Fighting the Global Downturn German Parties Discuss 50 Billion Euro Stimulus Program
Germany's ruling political parties have begun talks on a second economic stimulus package that could total up to 50 billion. But the negotiations may prove difficult because the Social Democrats oppose conservative plans for the program to include tax cuts.
A worker at the VW plant in Wolfsburg: German business leaders are crying out for a major economic stimulus program.
In talks on Sunday night, Chancellor Angela Merkel's Christian Democrats had given in to their Bavarian conservative allies in the Christian Social Union who had demanded tax cuts.
The two parties agreed to raise the income tax base threshold to 8,000 from 7,664 and to start eliminating so-called "cold progression" under which tax payers are bumped into higher tax brackets even if inflation-adjusted incomes haven't grown.
However, the SPD, which shares power with the conservatives in Merkel's grand coalition, doesn't want tax cuts and has even said it wants to raise taxes for top earners. "It will be very difficult to reach an agreement on the tax issue," SPD deputy chairwoman Andrea Nahles said.
She said the conservative tax cut plans would mainly benefit medium and high-income groups and that it made more sense to cut welfare contributions because this would also help low-income households and thereby boost consumer spending.
The talks started early Monday afternoon and another meeting has been set for January 12 to iron out details. The figure of up to 50 billion envisaged by the conservatives would apply to 2009 and 2010.
The conservatives and the SPD agree on broad outlines of the package which envisages increased spending on infrastructure projects to safeguard jobs in the coming downturn.
The SPD at the weekend presented its own proposal for a 40 billion program which includes a "Germany Fund" worth 10 billion for municipal investment in daycare centers, schools and sports facilities. The program also includes cuts in welfare contributions and increases in Germany's child benefit, a monthly government cash payment to parents with children.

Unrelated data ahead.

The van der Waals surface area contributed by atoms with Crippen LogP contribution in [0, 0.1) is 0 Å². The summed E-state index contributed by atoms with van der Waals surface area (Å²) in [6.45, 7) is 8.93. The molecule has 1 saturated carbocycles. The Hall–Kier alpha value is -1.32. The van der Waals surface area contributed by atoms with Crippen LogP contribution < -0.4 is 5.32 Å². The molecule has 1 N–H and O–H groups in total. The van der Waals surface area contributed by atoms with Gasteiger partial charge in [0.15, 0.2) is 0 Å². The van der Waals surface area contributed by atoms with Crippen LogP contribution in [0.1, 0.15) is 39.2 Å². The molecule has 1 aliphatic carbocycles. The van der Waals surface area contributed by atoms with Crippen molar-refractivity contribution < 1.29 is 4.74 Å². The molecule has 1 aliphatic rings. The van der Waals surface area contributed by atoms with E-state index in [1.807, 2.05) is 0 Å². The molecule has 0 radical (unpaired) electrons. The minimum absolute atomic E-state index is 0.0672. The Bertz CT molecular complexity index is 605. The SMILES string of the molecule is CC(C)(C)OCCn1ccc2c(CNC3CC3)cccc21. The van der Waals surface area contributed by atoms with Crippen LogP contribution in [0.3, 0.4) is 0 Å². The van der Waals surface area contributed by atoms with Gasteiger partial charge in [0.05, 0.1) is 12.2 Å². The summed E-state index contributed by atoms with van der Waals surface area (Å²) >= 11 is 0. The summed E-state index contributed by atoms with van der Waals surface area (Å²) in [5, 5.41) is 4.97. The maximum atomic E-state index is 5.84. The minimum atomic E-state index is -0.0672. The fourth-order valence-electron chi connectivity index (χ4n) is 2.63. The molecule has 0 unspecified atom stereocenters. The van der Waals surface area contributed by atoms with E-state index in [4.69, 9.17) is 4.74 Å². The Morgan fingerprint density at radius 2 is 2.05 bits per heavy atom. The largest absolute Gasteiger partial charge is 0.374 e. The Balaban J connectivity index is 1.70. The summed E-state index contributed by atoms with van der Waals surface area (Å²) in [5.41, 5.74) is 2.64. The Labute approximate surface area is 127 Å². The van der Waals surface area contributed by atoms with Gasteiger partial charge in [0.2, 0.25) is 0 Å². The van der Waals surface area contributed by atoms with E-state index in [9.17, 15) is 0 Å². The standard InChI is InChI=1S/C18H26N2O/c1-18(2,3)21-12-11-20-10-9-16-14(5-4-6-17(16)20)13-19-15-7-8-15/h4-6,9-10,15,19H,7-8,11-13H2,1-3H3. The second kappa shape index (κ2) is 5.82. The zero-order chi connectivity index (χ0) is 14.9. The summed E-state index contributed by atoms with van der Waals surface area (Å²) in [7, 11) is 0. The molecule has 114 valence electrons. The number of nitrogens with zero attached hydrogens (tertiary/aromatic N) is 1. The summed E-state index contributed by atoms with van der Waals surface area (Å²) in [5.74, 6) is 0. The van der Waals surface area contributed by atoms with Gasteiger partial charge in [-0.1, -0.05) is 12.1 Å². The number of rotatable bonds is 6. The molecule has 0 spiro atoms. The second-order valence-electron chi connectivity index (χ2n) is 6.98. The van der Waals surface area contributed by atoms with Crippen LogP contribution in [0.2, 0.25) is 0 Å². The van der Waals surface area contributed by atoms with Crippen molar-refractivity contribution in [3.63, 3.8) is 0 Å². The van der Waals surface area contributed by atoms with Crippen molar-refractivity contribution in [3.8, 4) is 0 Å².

The program now being discussed is on top of a 32 billion package agreed last month which was widely criticized as too small to avert recession in Europe's biggest economy.
The parties are under mounting pressure from business leaders to take tougher action to protect the economy, and their performance will be assessed in a general election in September and a number of regional elections beforehand, starting with a January 18 vote in the western state of Hesse.
Meanwhile the president of one of Germany's leading economic research institutes, Hans-Werner Sinn, said Germany was on the brink of its worst economic downturn since 1945.
"The German economy is facing the worst recession in its post-war history," Sinn, president of the Ifo institute, told Bild newspaper on Monday. "We don't see a recovery for 2010 either," he said.
German unemployment, currently at just below 3 million, would rise by half a million by December 2009 and could reach 4 million in 2010, Sinn added.
cro -- with wire reports